These days you rarely walk the length of a town block without seeing a person walking with a cell phone plastered to his or her ear. Everyone in China – from CEO to driver – is busy. On the phone.
Bride & groom, Guangdong, 2006
Face-to-face meetings are blithely interrupted when a cell phone rings, with not the slightest trace of apology. Your life is in your driver’s hands; all the while his hands are glued to his phone instead of the wheel.
Even drifting down the little Yulong River on a bamboo raft, our boatman’s burly voice on his phone blasted away our peace and quiet.
Boatman, Guangxi, 2007
It wasn’t always like this.
One morning about 25 years ago, in my early trade consultancy days, my partner and I took the earliest train from Shanghai to Hangzhou to visit a dial caliper factory on behalf of our British client. It was customary in those days for the translator of the factory to greet us at the train station (or airport, as the case would be), but this particular morning, scanning the hustling crowd of bodies in blue Mao suits and black heads all cropped short, we found no familiar face.
There must have been puzzled or searching looks on our faces, because it wasn’t long before a pretty young woman I’d guess to be in her early 20s dressed in the same Mao suit, the same bluntly cut hair as the rest, approached us and asked in hesitant English, “Can I help you?”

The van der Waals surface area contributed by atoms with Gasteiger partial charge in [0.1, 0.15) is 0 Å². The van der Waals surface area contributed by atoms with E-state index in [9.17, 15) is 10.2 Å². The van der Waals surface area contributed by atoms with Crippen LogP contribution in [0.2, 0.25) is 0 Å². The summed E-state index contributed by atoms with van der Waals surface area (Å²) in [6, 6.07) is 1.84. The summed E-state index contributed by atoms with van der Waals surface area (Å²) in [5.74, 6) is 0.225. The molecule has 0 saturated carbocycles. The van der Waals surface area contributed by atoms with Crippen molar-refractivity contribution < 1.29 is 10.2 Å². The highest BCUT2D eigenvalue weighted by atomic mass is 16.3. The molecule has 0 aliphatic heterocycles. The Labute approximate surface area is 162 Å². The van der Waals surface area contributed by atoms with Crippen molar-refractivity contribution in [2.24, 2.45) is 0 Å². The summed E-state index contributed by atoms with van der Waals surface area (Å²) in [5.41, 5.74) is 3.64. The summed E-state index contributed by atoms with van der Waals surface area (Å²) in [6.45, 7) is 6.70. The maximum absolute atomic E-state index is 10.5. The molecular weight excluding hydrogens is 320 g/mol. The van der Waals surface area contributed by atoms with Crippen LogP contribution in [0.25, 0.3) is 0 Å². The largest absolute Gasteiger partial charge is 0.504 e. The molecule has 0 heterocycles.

We briefly explained the situation and then said, “Perhaps you can help us find a telephone and call the factory?”
“Of course, I will do my best.”
Luck had it that there was a public phone not too far from the station, just across the street. Don’t imagine anything like a telephone booth. In those days this meant an old-style black telephone placed on a tiny wood table outside some commercial establishment, in this case a small filthy private eatery, the kind even I think twice to eat in.
She dialed, found the right person to talk to, spoke a few lines, hung up and turned to us to say, “The factory is only a few minutes from here. Someone is coming to pick you up. Please just wait a while.”
We thanked her, with our big western smiles, and then were stunned by her reply.
“Please don’t thank me. Today is a very special day for me. You see, today is the first time I ever use a telephone. So I must thank you.”
Another time, another reality. But just twenty five years ago.
Every now and then I still wonder what she is doing today. But whatever it is, I’d bet my last yuan she is carrying a cell phone.
This story joins Our World Tuesday and ABC Wednesday.